As to institutional reforms, the Group of 12 proposes to abandon unanimity but it resurrects the ‘Luxembourg compromise’ of 1966, under which a French boycott of council was ended by an informal arrangement allowing member states to stall decisions by declaring ‘a very important national interest’. But would not this risk perpetuating—as opposed to mitigating—dissent, notably in the most divisive policy areas such as the common foreign and security policy?

The AFCO report proposes instead that the council’s default voting system should be a simple majority (council members representing at least 50 per cent of the EU population). In addition, it would give a majority in the parliament the power to demand an EU-wide referendum, agreed upon by the European Council by a simple majority and organised by the commission. This is one of the most innovative proposals around in terms of democratic renewal, yet possibly a minefield from a constitutional-law perspective.

The procedure to enforce the rule of law on a recalcitrant member state, under article 7 of the Treaty on European Union, requires unanimity and—largely as a result—it has never been put to the test via a final vote. Both reports propose to render it workable by moving to qualified-majority voting and simplifying the mechanism to apply rule-of-law conditionality to the uptake of EU funds.

Finally, the real bottleneck in any attempt to reform the treaties is the requirement for double unanimity—signature and ratification by each member state. AFCO proposes a four-fifths majority in the future, whereas the Group of 12 proposes that the next reform of the EU could be formally linked to the accession treaties which modify the existing versions. While this would not overcome the unanimity requirement, it would pragmatically save member states from a double signature and ratification, thus simplifying the reform journey.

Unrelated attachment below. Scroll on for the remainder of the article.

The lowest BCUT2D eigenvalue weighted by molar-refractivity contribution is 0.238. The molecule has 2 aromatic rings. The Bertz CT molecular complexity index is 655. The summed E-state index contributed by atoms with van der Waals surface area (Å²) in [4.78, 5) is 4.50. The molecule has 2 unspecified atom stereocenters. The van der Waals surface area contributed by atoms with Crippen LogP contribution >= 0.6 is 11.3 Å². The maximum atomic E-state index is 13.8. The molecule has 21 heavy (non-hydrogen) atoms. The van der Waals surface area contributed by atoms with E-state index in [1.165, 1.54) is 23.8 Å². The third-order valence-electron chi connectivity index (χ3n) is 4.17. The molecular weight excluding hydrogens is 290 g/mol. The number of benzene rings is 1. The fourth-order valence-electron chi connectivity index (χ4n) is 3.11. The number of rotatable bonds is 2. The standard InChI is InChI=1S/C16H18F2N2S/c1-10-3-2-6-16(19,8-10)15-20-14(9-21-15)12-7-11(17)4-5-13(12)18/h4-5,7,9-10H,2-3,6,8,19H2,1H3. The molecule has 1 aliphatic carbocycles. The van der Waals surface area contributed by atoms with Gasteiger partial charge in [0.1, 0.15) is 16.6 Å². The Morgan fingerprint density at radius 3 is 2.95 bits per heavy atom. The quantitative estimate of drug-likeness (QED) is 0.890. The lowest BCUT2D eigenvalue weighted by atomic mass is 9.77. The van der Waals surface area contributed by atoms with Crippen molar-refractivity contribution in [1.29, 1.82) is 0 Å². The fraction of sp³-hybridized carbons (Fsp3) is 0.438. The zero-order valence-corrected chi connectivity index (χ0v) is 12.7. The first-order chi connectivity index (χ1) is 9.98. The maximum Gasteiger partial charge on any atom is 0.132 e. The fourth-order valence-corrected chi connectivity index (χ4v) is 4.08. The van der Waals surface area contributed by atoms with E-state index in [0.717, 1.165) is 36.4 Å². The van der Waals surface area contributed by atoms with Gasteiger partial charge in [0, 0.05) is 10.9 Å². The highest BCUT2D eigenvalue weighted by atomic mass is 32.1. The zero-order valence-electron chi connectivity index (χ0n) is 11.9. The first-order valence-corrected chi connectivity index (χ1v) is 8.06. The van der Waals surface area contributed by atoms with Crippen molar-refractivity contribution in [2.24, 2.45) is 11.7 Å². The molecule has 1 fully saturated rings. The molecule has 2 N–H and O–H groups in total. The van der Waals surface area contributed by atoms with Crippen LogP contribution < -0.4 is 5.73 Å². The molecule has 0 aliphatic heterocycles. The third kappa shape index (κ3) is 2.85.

Overall, the proposals on the table appear excessively ambitious (in the case of AFCO) or so pragmatic in nature and scope as to risk failing (Group of 12). The likelihood of a formal treaty revision appears modest today, even (or especially) if it will be coupled with enlargement. Only an incremental, possibly phased accession of new members may over time lead to some reform of the EU’s ‘rules of the game’.

Regardless of the actual reforms that will come to the fore, the original commitment towards citizens’ involvement in EU reform has got lost along the way. Which is a dangerous message to convey to the European public ahead of the elections to the parliament in June.